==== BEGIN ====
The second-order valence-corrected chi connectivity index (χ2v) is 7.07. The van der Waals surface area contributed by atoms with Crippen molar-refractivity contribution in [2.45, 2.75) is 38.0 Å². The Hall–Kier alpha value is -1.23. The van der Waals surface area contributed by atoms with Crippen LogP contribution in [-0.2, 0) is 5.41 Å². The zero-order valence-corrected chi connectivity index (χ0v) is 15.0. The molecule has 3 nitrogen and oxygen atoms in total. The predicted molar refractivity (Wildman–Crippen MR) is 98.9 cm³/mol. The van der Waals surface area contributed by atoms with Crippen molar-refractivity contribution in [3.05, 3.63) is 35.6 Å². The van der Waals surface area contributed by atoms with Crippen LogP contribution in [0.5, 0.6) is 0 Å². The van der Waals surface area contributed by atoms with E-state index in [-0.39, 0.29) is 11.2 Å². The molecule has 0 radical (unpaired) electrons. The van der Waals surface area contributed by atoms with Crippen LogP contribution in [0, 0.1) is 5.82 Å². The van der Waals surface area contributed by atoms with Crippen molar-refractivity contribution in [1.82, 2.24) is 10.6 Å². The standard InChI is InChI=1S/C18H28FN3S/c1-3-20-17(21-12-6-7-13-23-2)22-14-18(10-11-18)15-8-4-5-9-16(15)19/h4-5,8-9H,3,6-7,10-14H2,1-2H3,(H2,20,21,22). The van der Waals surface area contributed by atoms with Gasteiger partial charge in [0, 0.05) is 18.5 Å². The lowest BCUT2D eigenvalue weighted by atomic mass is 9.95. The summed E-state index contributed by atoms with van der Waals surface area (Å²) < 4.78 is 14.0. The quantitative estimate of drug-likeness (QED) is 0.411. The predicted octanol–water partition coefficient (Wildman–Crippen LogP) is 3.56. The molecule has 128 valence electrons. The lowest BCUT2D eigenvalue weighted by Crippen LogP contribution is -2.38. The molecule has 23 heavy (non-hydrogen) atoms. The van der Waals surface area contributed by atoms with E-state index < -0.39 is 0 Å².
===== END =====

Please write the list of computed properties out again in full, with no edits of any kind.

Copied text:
The second-order valence-corrected chi connectivity index (χ2v) is 7.07. The van der Waals surface area contributed by atoms with Crippen molar-refractivity contribution in [2.45, 2.75) is 38.0 Å². The Hall–Kier alpha value is -1.23. The van der Waals surface area contributed by atoms with Crippen LogP contribution in [-0.2, 0) is 5.41 Å². The zero-order valence-corrected chi connectivity index (χ0v) is 15.0. The molecule has 3 nitrogen and oxygen atoms in total. The predicted molar refractivity (Wildman–Crippen MR) is 98.9 cm³/mol. The van der Waals surface area contributed by atoms with Crippen molar-refractivity contribution in [3.05, 3.63) is 35.6 Å². The van der Waals surface area contributed by atoms with Crippen LogP contribution in [0.5, 0.6) is 0 Å². The van der Waals surface area contributed by atoms with E-state index in [-0.39, 0.29) is 11.2 Å². The molecule has 0 radical (unpaired) electrons. The van der Waals surface area contributed by atoms with Crippen LogP contribution in [0, 0.1) is 5.82 Å². The van der Waals surface area contributed by atoms with Crippen molar-refractivity contribution in [1.82, 2.24) is 10.6 Å². The standard InChI is InChI=1S/C18H28FN3S/c1-3-20-17(21-12-6-7-13-23-2)22-14-18(10-11-18)15-8-4-5-9-16(15)19/h4-5,8-9H,3,6-7,10-14H2,1-2H3,(H2,20,21,22). The van der Waals surface area contributed by atoms with Gasteiger partial charge in [0, 0.05) is 18.5 Å². The lowest BCUT2D eigenvalue weighted by atomic mass is 9.95. The summed E-state index contributed by atoms with van der Waals surface area (Å²) < 4.78 is 14.0. The quantitative estimate of drug-likeness (QED) is 0.411. The predicted octanol–water partition coefficient (Wildman–Crippen LogP) is 3.56. The molecule has 128 valence electrons. The lowest BCUT2D eigenvalue weighted by Crippen LogP contribution is -2.38. The molecule has 23 heavy (non-hydrogen) atoms. The van der Waals surface area contributed by atoms with E-state index < -0.39 is 0 Å².